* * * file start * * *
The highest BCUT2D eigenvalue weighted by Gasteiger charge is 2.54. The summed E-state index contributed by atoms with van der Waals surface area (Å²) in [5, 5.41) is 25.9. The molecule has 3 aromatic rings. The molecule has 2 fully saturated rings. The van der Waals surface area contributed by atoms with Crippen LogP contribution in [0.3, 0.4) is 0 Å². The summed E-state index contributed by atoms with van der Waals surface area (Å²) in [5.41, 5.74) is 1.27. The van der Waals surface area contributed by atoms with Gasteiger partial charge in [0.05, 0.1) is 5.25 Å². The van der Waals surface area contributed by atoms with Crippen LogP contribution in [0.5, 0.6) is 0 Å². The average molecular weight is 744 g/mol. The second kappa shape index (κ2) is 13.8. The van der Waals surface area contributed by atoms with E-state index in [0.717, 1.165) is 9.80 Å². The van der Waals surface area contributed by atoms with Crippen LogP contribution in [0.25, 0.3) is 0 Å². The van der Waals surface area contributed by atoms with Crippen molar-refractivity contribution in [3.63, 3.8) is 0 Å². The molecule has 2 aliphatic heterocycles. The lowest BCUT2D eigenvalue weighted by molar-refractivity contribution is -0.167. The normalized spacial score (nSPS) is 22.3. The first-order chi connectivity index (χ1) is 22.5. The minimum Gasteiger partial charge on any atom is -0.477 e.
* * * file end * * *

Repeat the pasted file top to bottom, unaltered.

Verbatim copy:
The highest BCUT2D eigenvalue weighted by Gasteiger charge is 2.54. The summed E-state index contributed by atoms with van der Waals surface area (Å²) in [5, 5.41) is 25.9. The molecule has 3 aromatic rings. The molecule has 2 fully saturated rings. The van der Waals surface area contributed by atoms with Crippen LogP contribution in [0.3, 0.4) is 0 Å². The summed E-state index contributed by atoms with van der Waals surface area (Å²) in [5.41, 5.74) is 1.27. The van der Waals surface area contributed by atoms with Gasteiger partial charge in [0.05, 0.1) is 5.25 Å². The van der Waals surface area contributed by atoms with Crippen LogP contribution in [0.5, 0.6) is 0 Å². The average molecular weight is 744 g/mol. The second kappa shape index (κ2) is 13.8. The van der Waals surface area contributed by atoms with E-state index in [0.717, 1.165) is 9.80 Å². The van der Waals surface area contributed by atoms with Crippen LogP contribution in [0.25, 0.3) is 0 Å². The van der Waals surface area contributed by atoms with Crippen molar-refractivity contribution in [3.63, 3.8) is 0 Å². The molecule has 2 aliphatic heterocycles. The lowest BCUT2D eigenvalue weighted by molar-refractivity contribution is -0.167. The normalized spacial score (nSPS) is 22.3. The first-order chi connectivity index (χ1) is 22.5. The minimum Gasteiger partial charge on any atom is -0.477 e.